It’s a frightening, far too familiar scene for Colleen Douglass: One of her sons is gasping for air, unable to talk, struggling to breathe as his constricted airways cut down his flow of oxygen. It’s a nightmare scenario for any parent; for an increasing number of families in our state, it’s also a reality. Time seems to stand still when your child is in the throes of an asthma attack.
- The Seattle Children’s website has lots of information about asthma, including videos.
- Asthma info from the National Heart, Lung and Blood Institute
- The American Academy of Allergy, Asthma and Immunology has information about how to talk to children about asthma, with games and videos
“I’ll do anything to prevent that,” says the Mercer Island mom. “It terrifies me.” Two of Douglass’ three children — 11-year-old Owen and 7-year-old Charlie — currently have asthma, as does Douglass herself. Keeping her family breathing easy takes dedication and persistence; it’s a 24/7 lifestyle, one that involves doctors, allergists, multiple medications — and plenty of vigilance.
If you don’t have a child with asthma, you probably know one. About one out of six households in our state has had at least one child diagnosed with asthma at some point, according to the State Department of Health. Approximately 106,000 kids in our state currently have asthma; one out of every nine of our children has received the diagnosis.
It's only getting worse. Adult asthma in Washington has been above the national average for years, according to the Centers for Disease Control and Prevention (CDC), and the number is steadily increasing. Although experts don’t know exactly why, state health officials cite several possible reasons: People here may spend more time indoors, so they are exposed to more allergens, such as pets, mold and dust. They also get less physical activity and may be overweight or obese — two other major risk factors for asthma.
What is asthma?
Asthma, a chronic inflammatory disorder of the airways, is the most common chronic disease among children worldwide. It causes inflammation and narrowing of the airways, which can lead to wheezing, shortness of breath and coughing. It can be very scary — and when it’s not controlled, it can be life threatening.
“Asthma is not a curable condition,” says Jennifer Sonney, an asthma specialist and the director of the Pediatric Nurse Practitioner program at the University of Washington School of Nursing. “But with proper medication and avoidance of common triggers, children should be able to participate in sports, activities and lead healthy, happy lives.”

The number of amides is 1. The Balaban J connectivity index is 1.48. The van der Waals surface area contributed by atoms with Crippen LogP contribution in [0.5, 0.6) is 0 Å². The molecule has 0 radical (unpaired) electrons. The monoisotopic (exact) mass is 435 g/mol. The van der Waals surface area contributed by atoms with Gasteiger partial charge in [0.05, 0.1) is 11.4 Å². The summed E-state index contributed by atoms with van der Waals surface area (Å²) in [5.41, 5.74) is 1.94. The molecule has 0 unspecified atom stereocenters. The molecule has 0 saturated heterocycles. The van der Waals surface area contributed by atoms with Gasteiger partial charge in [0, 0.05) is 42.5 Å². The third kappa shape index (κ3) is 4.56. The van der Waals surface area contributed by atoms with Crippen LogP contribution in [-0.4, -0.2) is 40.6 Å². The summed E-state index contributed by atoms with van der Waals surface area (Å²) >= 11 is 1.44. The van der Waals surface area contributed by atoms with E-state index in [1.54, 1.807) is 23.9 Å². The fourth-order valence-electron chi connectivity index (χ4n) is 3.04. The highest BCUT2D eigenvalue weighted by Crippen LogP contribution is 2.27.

Sonney works with families to understand and anticipate the triggers that cause symptoms (called asthma attacks), and to adhere to a careful protocol of preventive medicine — usually a combination of controller medications (which are taken daily) and rescue medications (which are used to treat attacks). “A treatment plan only works if the child and family can adhere to it,” Sonney says.
Facts: Asthma in Washington State
For Douglass’ family, that plan includes daily medication, with special emergency meds when an attack is imminent; lots of communication; and a finely tuned radar for potential triggers — an especially tall order at this time of year, when colds and the flu make the rounds, woodsmoke is in the air, and asthma triggers are seemingly everywhere.
“If we get sick, instead of just getting a cold, we could get bronchitis or pneumonia, or have an asthma attack,” says Douglass of herself and her children. “If one of my kids gets sick or even has the slightest sniffle or cough — anything — we immediately go to two inhalers.”
Douglass’ youngest son, Charlie, has severe food allergies — another common asthma trigger — so Douglass works with Charlie’s teachers and other parents to keep his food safe. “We also pay attention to bonfires — we never stand downwind,” says Douglass, “and we don’t have fires in our home.”
But even the most vigilant parent can be caught off guard. Douglass recently took Charlie to a Halloween party where a detached garage had been converted into a spooky haunted house, complete with smoke machine. It didn’t take long for Douglass to start having trouble breathing: “I’m like a canary in a coal mine for Charlie; we’re allergic to the same things.” The hosts quickly shut off the machine, and Douglass took Charlie home for an emergency breathing treatment.
Most of the time, Douglass says, other parents — and their kids — are generally aware of asthma and allergies, and help steer her kids away from danger. “I mean, something could happen to your kid anywhere,” she says, “but I feel as confident as I can be that nothing peanutty is going to go into my kid’s mouth at school.
“These days, kids are really conscious of other kids’ allergies,” Douglass says, and they also take Charlie’s and Owen’s asthma in stride. “The emotional intelligence of the children in the classroom is really high.”